Project resources

Publications

Call

Exploration of the TPP riboswitch as a new target for antibiotics (Explore)

In this project, we will explore the TPP riboswitch as a new drug target for antibiotics for key ESKAPE pathogens (E. coli, K. pneumoniae, A. baumannii, P. aeruginosa, S. aureus) and Streptococcus pneumoniae.

Ongoing project

The TPP riboswitch has already been validated as a drug target, however, potent and drug-like ligands with antibiotic activity are needed as starting points to develop novel strategies for anti-infective treatments. The goal of this proposal is to deliver such compounds. Using an innovative assay technology, we will develop a high-throughput assay that monitors simultaneously transcription efficiency and the regulatory activity of the riboswitch, which is crucial for its action, and use this assay to screen the CZ- and EU-OPENSCREEN libraries of lead-like compounds. The hits obtained will be thoroughly validated and the most promising hits will be optimised to improve their affinity.

The advanced compounds will be evaluated for antibiotic activity against the key ESKAPE pathogens and Streptococcus pneumoniae. We will also assess the broad-spectrum potential of the compounds and carry out mode of action studies to ensure that the compounds act on target. If the TPP riboswitch holds up to its high promises, this project will pave the way for urgently needed new antibiotics.

Project partners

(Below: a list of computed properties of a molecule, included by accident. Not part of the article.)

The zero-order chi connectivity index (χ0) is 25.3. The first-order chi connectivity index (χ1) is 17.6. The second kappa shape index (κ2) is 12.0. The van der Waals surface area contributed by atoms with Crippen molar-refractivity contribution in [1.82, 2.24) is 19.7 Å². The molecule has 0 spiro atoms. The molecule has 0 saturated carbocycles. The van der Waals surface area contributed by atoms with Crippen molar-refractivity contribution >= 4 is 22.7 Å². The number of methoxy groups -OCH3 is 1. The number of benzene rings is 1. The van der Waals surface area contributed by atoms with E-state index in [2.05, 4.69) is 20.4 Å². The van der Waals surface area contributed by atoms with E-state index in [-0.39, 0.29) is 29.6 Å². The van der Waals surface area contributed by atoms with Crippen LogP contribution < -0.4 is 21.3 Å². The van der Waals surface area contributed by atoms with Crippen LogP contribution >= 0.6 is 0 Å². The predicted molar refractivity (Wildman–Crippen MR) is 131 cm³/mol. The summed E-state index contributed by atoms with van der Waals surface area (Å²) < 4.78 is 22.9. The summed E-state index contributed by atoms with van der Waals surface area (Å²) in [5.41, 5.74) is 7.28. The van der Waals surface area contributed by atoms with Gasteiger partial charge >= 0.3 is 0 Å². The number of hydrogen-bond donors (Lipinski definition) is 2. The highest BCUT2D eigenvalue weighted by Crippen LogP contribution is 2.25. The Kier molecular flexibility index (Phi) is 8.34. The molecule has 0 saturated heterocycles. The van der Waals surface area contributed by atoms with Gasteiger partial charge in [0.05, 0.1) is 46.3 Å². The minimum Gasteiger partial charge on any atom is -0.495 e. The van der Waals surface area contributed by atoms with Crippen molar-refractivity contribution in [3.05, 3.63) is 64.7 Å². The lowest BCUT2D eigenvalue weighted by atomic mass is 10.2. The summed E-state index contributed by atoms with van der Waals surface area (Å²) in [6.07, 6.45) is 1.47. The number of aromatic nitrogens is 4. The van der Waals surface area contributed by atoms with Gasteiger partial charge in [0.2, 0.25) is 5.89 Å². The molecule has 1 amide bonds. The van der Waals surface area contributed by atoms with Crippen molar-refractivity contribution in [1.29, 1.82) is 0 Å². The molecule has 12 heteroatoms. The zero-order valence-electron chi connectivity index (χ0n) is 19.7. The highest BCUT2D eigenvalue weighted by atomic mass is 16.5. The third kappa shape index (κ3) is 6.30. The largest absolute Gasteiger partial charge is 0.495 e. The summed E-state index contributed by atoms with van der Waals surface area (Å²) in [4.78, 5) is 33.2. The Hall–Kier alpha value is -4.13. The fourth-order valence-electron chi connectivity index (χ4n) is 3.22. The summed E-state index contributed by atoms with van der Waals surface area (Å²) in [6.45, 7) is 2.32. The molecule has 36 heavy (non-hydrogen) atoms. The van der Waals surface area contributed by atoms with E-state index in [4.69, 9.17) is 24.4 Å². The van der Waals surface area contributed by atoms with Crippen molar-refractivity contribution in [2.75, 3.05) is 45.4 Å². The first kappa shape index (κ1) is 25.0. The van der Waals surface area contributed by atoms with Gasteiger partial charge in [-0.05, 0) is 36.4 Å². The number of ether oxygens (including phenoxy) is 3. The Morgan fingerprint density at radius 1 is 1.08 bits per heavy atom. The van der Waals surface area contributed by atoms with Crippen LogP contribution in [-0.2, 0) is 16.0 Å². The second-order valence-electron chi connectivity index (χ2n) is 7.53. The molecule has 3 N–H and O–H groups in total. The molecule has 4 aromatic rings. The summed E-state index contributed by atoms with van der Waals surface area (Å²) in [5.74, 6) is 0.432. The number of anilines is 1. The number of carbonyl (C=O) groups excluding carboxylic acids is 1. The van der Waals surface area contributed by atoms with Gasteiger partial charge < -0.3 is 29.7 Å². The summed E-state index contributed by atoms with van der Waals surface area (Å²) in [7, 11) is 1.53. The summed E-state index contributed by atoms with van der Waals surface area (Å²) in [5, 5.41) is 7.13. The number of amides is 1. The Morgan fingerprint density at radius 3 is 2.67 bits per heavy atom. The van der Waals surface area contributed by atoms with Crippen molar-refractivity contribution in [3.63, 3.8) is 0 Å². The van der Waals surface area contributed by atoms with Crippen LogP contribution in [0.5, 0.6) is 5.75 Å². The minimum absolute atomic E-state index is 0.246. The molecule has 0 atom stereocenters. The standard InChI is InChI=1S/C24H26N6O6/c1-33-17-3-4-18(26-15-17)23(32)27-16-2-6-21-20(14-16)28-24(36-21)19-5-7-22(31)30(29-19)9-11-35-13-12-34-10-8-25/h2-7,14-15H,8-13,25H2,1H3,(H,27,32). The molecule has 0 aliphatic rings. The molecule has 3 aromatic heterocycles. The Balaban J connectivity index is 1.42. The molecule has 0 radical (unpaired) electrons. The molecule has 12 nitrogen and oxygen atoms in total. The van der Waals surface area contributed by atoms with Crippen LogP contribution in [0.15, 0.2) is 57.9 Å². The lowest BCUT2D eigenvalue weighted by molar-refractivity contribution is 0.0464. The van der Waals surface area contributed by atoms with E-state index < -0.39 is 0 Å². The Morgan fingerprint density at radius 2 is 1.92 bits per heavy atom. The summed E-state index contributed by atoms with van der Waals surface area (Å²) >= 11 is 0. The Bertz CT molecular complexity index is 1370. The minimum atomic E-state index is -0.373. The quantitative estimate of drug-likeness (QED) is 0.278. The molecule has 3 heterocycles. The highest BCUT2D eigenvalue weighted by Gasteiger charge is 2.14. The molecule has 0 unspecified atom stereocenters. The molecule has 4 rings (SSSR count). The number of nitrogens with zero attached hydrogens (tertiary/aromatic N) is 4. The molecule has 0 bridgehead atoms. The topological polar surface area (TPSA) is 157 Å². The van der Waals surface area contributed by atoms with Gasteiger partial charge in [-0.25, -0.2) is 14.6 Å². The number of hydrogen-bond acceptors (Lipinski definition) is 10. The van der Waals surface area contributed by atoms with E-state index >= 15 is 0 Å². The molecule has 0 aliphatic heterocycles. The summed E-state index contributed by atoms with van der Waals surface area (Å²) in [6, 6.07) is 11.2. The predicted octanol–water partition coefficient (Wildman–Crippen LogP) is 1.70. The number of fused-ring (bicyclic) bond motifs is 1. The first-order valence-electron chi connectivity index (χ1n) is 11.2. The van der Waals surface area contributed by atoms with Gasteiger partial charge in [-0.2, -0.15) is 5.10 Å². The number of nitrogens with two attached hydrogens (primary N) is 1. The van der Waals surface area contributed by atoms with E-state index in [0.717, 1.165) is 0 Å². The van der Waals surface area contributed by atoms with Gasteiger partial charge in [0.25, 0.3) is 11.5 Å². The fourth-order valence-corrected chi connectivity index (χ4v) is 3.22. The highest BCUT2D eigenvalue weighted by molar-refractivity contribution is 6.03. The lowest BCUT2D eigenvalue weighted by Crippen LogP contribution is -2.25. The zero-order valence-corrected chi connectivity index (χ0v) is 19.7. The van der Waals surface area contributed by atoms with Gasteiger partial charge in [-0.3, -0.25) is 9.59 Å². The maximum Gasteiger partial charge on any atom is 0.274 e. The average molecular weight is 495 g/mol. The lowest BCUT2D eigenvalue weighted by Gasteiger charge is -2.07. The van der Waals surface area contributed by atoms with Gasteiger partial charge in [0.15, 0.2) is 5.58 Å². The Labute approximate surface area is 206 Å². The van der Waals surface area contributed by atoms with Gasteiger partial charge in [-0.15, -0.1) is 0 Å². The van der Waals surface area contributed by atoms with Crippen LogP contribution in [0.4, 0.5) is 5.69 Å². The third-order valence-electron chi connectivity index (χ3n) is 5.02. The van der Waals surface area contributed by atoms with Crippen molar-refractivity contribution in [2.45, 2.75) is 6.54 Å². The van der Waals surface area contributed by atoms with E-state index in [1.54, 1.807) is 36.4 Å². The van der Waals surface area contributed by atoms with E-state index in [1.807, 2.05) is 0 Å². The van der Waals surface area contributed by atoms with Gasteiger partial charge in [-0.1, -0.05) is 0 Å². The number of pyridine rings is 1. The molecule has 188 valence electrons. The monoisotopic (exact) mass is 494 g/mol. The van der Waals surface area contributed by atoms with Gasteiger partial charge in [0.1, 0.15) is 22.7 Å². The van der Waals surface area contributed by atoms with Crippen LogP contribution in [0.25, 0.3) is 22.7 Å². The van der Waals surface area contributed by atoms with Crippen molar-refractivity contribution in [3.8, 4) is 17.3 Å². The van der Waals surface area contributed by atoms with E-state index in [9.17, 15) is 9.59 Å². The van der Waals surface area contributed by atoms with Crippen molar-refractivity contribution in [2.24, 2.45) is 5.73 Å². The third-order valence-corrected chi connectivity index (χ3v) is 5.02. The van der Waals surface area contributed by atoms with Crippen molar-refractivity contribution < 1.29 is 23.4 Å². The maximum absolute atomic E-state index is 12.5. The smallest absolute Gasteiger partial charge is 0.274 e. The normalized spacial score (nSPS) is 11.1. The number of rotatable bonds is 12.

• Ruth Brenk, University of Bergen, Norway (Coordinator)
  • Petr Bartunek, Institute of Molecular Genetics of the ASCR, Czech Republic
  • Matthias Mack, Mannheim University of Applied Sciences, Germany
  • Gints Smits, Latvian Institute of Organic Synthesis, Latvia
  • Daniel Lafontaine, Université de Sherbrooke, Canada

The antibiotics we are currently using are losing effectiveness due to the emergence of resistant bacteria. Therefore, there is an urgent need to develop new antibiotics. In this project, we aim to develop ligands for an RNA element (a so-called riboswitch), that controls the expression of essential bacterial genes. These ligands can then serve as starting points for drug discovery for future antibiotics.

To reach this goal, we have assembled a team of highly skilled researchers from Norway, the Czech Republic, Latvia, Germany, and Canada. Together, we are developing a test system so that we can screen thousands of molecules for binding to the target. Subsequently, the identified ligands will be optimized to increase their affinity. The advanced compounds will be evaluated for antibiotic activity against the key bacteria for which new antibiotics are urgently needed. We will also carry out mode-of-action-studies to ensure that the compounds act on target as intended. If investigated riboswitch holds up to its high promises, this project will pave the way for urgently needed new antibiotics.

Project resources